Large Hadron Collider Detects New Three Quarks Subatomic Particle
Construction of one detector (called CMS ) of the LHC at CERN

Researchers working in the Large Hadron Collider experiments have discovered a never-before-seen subatomic particle, the Xi_b^*0 made up of three quarks, a beauty quark, an astrange quark and either an up or down quark.

The announcement of the new discovery was made in a paper released by the CMS collaboration (CMS stands for Compact Muon Solenoid, one of a handful of detectors built into the 17-mile, or 27-kilometre, underground loop of the LHC machine).

"It's very rewarding," Vincenzo Chiochia, a University of Zurich physicist working on the CMS experiment, told LiveScience. "We work for projects that run for several years - from conception to data taking, it can take more than 10 years - so when you actually come up with a discovery, and you know this particle collider is among the few that can produce it, it's extremely exciting."

What particularly makes this finding unique and intriguing is that this is the first beauty baryon discovered in its excited state.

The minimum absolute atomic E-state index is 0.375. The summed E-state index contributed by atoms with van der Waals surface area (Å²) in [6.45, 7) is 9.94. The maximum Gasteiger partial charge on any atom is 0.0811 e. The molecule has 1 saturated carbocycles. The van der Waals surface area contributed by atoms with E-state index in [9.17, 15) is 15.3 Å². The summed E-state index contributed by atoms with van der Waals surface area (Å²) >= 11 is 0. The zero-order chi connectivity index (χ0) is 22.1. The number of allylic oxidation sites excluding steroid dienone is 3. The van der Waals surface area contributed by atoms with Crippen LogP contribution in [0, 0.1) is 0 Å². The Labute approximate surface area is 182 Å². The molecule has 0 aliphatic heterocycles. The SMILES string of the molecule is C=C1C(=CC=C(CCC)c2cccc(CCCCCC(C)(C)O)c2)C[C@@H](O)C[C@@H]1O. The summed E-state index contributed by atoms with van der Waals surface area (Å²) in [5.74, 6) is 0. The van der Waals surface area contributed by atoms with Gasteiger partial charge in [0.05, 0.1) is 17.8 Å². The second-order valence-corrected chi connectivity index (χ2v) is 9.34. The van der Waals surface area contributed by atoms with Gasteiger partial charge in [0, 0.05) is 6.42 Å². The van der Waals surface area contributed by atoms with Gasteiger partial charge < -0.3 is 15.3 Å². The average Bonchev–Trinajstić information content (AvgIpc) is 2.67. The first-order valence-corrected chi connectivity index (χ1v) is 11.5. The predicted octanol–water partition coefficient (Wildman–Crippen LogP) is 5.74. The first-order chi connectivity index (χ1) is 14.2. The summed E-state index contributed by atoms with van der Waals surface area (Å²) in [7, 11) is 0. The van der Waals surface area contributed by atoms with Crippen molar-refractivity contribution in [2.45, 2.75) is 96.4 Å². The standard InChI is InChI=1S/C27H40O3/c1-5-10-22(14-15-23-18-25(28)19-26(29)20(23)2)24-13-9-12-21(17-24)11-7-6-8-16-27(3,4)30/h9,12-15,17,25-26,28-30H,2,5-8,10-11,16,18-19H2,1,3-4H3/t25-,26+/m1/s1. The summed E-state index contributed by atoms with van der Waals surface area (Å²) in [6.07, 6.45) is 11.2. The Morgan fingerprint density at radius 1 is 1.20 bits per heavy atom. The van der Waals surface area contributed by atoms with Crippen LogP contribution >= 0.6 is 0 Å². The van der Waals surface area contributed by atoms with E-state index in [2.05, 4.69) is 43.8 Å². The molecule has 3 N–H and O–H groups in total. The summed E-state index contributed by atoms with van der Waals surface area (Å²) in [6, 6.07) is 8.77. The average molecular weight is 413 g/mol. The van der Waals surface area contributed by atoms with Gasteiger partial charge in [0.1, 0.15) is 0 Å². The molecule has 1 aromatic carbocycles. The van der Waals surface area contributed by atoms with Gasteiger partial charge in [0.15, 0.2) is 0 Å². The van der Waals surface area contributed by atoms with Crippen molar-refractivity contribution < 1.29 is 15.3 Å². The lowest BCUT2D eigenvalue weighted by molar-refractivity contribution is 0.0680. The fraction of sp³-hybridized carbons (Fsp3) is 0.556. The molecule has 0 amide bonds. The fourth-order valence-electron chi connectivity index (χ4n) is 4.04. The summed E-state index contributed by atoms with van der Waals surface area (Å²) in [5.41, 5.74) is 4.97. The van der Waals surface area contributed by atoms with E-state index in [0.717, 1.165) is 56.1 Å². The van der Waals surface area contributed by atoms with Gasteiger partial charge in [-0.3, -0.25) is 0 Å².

Baryons are the building blocks of protons and neutrons that are found in the nuclei of an atom. To find a beauty baryon in its excited state is extremely rare as they are extremely shortlived particles unlike the protons and neutrons. It is only a matter of fractions of seconds that these baryons will be decayed.

Forbes reported that if confirmed by peer review, this will mark the second particle discovered at the Large Hadron Collider in the last few months. Last December, researchers announced that they had discovered the Chi-b(3P), which had been predicted but not discovered.

The existence of the new particle had earlier been predicted in a theory called quantum chromodynamics. It predicts how the quark particles unite to form heavier particles. Until now, the subatomic particles had never been observed.

"It was expected to be more or less where it was found," Chiochia told LiveScience. "Not all of those heavy states have been discovered, so you have to look for all those particles. It may well be that the theory is not complete. In this particular case it was expected, but we have to keep looking for things that are unexpected."

The new discovery is regarded as fundamental in understanding more about the various forms of atomic interactions.